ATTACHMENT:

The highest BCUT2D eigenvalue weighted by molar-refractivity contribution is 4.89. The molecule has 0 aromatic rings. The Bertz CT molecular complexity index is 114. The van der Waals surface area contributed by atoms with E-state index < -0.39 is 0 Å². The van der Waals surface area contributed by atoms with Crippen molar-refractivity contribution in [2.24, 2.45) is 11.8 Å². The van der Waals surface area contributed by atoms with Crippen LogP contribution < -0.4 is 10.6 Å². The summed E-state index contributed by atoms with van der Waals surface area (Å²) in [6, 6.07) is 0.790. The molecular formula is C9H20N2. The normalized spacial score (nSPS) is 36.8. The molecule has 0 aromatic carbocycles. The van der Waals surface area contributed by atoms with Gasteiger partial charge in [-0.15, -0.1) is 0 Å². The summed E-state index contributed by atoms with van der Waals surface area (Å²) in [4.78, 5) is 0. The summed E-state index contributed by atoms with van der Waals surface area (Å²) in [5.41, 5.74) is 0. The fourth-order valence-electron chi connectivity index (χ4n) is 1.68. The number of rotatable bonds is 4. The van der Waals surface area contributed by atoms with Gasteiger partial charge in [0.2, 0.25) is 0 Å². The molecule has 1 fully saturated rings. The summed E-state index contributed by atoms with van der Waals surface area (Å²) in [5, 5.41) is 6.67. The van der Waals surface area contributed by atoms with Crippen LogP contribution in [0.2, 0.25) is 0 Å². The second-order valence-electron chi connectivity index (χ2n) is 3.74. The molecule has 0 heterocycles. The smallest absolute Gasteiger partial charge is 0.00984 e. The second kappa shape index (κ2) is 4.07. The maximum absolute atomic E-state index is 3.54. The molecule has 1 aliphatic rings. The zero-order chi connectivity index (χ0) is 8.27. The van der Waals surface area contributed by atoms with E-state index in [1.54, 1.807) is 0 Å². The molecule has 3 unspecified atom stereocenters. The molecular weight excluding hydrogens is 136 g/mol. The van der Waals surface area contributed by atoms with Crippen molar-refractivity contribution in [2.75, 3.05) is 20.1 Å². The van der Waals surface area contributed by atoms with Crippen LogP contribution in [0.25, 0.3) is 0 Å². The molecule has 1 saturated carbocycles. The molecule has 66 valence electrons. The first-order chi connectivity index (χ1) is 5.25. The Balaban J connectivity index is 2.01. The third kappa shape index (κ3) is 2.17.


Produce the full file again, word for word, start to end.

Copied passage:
The highest BCUT2D eigenvalue weighted by molar-refractivity contribution is 4.89. The molecule has 0 aromatic rings. The Bertz CT molecular complexity index is 114. The van der Waals surface area contributed by atoms with E-state index < -0.39 is 0 Å². The van der Waals surface area contributed by atoms with Crippen molar-refractivity contribution in [2.24, 2.45) is 11.8 Å². The van der Waals surface area contributed by atoms with Crippen LogP contribution < -0.4 is 10.6 Å². The summed E-state index contributed by atoms with van der Waals surface area (Å²) in [6, 6.07) is 0.790. The molecular formula is C9H20N2. The normalized spacial score (nSPS) is 36.8. The molecule has 0 aromatic carbocycles. The van der Waals surface area contributed by atoms with Gasteiger partial charge in [-0.15, -0.1) is 0 Å². The summed E-state index contributed by atoms with van der Waals surface area (Å²) in [4.78, 5) is 0. The summed E-state index contributed by atoms with van der Waals surface area (Å²) in [5.41, 5.74) is 0. The fourth-order valence-electron chi connectivity index (χ4n) is 1.68. The number of rotatable bonds is 4. The van der Waals surface area contributed by atoms with Gasteiger partial charge in [0.2, 0.25) is 0 Å². The molecule has 1 fully saturated rings. The summed E-state index contributed by atoms with van der Waals surface area (Å²) in [5, 5.41) is 6.67. The van der Waals surface area contributed by atoms with Crippen LogP contribution in [0.2, 0.25) is 0 Å². The second-order valence-electron chi connectivity index (χ2n) is 3.74. The molecule has 0 heterocycles. The smallest absolute Gasteiger partial charge is 0.00984 e. The second kappa shape index (κ2) is 4.07. The maximum absolute atomic E-state index is 3.54. The molecule has 1 aliphatic rings. The zero-order chi connectivity index (χ0) is 8.27. The van der Waals surface area contributed by atoms with E-state index in [1.54, 1.807) is 0 Å². The molecule has 3 unspecified atom stereocenters. The molecular weight excluding hydrogens is 136 g/mol. The van der Waals surface area contributed by atoms with Crippen molar-refractivity contribution in [2.75, 3.05) is 20.1 Å². The van der Waals surface area contributed by atoms with Crippen LogP contribution in [0.25, 0.3) is 0 Å². The molecule has 1 saturated carbocycles. The molecule has 66 valence electrons. The first-order chi connectivity index (χ1) is 5.25. The Balaban J connectivity index is 2.01. The third kappa shape index (κ3) is 2.17.